Hartsville City Council’s Worksession proves productive

Hartsville City Manager Daniel Moore describes the details of a Short-Term Rental ordinance to Hartsville City Council during their worksession on Tuesday, August 1, 2023. PHOTO BY STEPHAN DREW

By Stephan Drew, Editor


On Tuesday, August 1, 2023, the Hartsville City Council convened a worksession to address several crucial matters concerning the city’s development and progress. Among the topics discussed were the repurposing of Lawton Park tennis courts into Pickleball courts, the dissolution of the Hartsville Public Development Corporation (HPDC), a proposed short-term rental ordinance, amendments to the Nuisance and Property Maintenance sections of the City code, clarifying the city’s power to enforce Pretreatment Regulations, and joining a consortium to create a tech hub in the area. This article provides an in-depth analysis of the key points raised during the session.

One of the primary topics of discussion was the repurposing of the Lawton Park tennis courts into Pickleball courts. Council members highlighted the growing popularity of Pickleball in the community and recognized the need to accommodate the sport’s enthusiasts. The decision to repurpose the underutilized tennis courts came as a result of careful consideration of public demand and efficient resource allocation. Since playing Pickleball is somewhat louder than tennis, some resurfacing and repairs must be done to the court to cut down on noise, as this is a residential area. This move is expected to improve community engagement and provide residents with additional recreational opportunities.

Another significant item on the agenda was the dissolution of the Hartsville Public Development Corporation (HPDC). Council members deliberated on the HPDC’s role and its impact on the city’s development projects over the years. After thorough discussions, the council decided to dissolve the HPDC and explore alternative strategies for future public development initiatives. The move aims to streamline decision-making processes and foster more direct communication between the council and community members.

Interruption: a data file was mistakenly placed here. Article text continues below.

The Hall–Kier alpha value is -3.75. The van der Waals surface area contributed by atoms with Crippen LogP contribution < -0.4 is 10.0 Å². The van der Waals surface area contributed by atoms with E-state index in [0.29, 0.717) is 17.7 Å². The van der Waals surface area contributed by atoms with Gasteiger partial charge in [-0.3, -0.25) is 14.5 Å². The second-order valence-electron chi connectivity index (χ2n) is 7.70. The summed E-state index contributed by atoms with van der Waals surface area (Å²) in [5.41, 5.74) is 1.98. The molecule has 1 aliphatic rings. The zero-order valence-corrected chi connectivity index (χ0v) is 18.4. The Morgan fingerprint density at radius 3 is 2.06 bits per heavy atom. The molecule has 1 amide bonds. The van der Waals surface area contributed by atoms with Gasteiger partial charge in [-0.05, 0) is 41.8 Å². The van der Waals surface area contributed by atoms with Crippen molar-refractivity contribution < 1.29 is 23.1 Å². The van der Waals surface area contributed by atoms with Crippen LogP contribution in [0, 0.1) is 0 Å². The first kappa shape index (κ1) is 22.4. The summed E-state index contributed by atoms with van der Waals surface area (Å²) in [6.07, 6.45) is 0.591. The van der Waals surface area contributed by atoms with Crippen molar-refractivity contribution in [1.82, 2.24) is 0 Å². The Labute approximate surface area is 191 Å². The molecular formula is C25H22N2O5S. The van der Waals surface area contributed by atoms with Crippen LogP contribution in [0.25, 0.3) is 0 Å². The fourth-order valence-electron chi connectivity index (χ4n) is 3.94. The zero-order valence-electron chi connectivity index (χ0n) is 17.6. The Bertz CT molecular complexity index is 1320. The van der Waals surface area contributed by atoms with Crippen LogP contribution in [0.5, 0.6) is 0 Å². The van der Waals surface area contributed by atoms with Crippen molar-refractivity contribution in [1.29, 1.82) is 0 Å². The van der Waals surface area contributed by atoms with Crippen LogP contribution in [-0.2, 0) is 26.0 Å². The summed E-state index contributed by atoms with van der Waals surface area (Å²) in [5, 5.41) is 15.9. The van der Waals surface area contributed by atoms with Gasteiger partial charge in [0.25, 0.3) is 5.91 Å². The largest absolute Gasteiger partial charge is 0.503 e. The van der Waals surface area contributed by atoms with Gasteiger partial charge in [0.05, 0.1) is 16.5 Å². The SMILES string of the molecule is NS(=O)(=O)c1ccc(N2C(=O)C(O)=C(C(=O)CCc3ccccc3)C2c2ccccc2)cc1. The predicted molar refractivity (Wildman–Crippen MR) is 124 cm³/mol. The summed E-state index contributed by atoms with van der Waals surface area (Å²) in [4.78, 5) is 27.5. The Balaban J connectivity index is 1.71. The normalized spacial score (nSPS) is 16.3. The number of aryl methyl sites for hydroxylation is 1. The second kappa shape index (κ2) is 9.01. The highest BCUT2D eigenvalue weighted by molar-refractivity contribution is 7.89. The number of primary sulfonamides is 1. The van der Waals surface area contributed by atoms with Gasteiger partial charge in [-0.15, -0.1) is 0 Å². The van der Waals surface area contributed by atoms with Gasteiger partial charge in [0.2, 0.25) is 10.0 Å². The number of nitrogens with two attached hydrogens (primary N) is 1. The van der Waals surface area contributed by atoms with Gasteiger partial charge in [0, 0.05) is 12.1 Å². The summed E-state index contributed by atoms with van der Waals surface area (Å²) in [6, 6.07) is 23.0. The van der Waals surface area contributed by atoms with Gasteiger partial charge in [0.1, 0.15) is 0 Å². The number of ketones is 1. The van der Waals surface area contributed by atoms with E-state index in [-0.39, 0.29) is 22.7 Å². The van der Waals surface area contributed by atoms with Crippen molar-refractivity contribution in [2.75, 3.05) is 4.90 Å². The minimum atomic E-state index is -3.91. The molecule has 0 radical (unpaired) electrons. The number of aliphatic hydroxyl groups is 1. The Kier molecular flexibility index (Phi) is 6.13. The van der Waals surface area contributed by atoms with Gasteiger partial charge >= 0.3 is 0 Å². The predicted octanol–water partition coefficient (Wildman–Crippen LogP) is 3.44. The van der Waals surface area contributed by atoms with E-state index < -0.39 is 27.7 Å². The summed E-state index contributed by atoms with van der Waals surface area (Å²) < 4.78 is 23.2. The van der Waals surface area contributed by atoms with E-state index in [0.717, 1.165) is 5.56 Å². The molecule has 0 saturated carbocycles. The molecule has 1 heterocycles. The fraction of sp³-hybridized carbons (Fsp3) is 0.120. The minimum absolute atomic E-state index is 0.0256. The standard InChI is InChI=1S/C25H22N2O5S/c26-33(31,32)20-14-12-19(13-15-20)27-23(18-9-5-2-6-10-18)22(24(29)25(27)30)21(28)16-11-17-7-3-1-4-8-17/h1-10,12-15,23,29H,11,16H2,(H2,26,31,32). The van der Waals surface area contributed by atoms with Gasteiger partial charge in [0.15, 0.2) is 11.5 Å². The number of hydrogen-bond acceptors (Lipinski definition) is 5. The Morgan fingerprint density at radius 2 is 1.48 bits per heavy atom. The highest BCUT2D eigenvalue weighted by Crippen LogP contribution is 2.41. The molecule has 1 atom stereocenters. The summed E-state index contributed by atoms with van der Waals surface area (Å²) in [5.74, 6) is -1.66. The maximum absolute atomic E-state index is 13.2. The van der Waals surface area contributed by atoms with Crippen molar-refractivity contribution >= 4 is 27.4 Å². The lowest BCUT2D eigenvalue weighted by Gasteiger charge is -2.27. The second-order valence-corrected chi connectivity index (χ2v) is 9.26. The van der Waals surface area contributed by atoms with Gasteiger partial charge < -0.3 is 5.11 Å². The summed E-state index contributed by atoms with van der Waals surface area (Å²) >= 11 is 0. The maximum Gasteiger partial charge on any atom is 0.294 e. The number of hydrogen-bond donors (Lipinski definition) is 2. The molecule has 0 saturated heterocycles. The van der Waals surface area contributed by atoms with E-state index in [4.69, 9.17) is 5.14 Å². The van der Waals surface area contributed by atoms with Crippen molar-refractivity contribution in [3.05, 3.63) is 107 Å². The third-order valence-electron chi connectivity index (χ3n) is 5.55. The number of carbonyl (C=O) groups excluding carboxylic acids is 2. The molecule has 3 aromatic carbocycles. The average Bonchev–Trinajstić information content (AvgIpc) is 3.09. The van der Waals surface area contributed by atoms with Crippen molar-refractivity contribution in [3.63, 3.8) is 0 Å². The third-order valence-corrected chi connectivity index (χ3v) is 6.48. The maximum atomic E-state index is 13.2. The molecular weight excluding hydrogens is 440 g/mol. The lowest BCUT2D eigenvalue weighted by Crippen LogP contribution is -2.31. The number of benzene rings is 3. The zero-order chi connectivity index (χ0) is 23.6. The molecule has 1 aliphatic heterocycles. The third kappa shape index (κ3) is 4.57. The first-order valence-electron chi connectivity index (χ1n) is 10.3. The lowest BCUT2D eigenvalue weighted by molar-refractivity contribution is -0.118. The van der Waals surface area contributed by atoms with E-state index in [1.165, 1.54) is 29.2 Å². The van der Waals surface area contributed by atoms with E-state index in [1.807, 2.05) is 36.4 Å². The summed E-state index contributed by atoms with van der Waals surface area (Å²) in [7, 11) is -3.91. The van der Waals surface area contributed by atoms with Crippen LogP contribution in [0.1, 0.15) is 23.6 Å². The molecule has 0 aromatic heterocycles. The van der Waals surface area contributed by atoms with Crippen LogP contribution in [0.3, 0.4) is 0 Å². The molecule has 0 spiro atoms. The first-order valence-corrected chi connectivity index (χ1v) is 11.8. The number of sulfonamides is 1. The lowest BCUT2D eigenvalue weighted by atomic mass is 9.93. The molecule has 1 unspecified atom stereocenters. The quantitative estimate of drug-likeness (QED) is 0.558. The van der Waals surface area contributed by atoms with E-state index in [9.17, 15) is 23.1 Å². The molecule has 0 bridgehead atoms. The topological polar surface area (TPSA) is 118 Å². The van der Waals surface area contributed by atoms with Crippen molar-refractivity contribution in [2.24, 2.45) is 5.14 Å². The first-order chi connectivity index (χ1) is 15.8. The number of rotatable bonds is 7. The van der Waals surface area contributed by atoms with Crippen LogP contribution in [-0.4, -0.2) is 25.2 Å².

The City Council also considered adopting a proposed short-term rental ordinance, similar to the one implemented in Bluffton, SC. Council members weighed the benefits of regulating short-term rentals to maintain neighborhood integrity, address potential safety concerns, and preserve the residential character of the community. The proposed ordinance would designate “Short-Term Rentals” as 30-days or less and provide guidelines for property owners to operate these rentals responsibly and ensure a positive experience for both visitors and permanent residents. Councilman Kenzie “Pete” DeLaine related a story of a lady he knew in New Orleans, LA, who ran an “illegal” Bed and Breakfast. DeLaine stressed the need for Hartsville to word the ordinance as to not allow for that kind of event.

In an effort to improve the overall appearance and appeal of the city, the City Council discussed proposed amendments to the Nuisance and Property Maintenance sections of the City code. The amendments would introduce more severe penalties for properties that are excessively trash-ridden and degraded. It would also allow for monitoring and penalties if the area was used as a gathering place for drug dealing and other criminal activity. Councilmember Teresa Mack spoke of the current code and how one violator was forced to move from a particular address and simply moved in next door. “We’re going to have to go hard,” Mack said, “The rule needs to have teeth in it.”

The focus is on enhancing the city’s aesthetics, fostering a sense of community pride, and promoting property values. By addressing neglected properties, the city aims to create a more attractive and vibrant living environment for its residents.

Council members reviewed an addendum to the current agreement with Alligator Rural Water and Sewer Company, aimed at clarifying the city’s power to enforce Pretreatment Regulations for industrial users. The clarification seeks to strengthen the city’s ability to protect its water resources and maintain high environmental standards. By establishing clear guidelines for industrial users, Hartsville aims to preserve the quality of its water supply and protect public health.

In other business, Council discussed an agreement to support a proposed consortium with other Florence-Darlington and Greenville-Spartanburg-Anderson agencies to create a tech hub in the region. This collaboration would attract industrial and tech companies, fostering increased investment in the area without incurring any costs for the City of Hartsville. The tech hub initiative is expected to spur economic growth, create job opportunities, and bolster the city’s reputation as an attractive destination for innovative businesses.

Author: Stephan Drew

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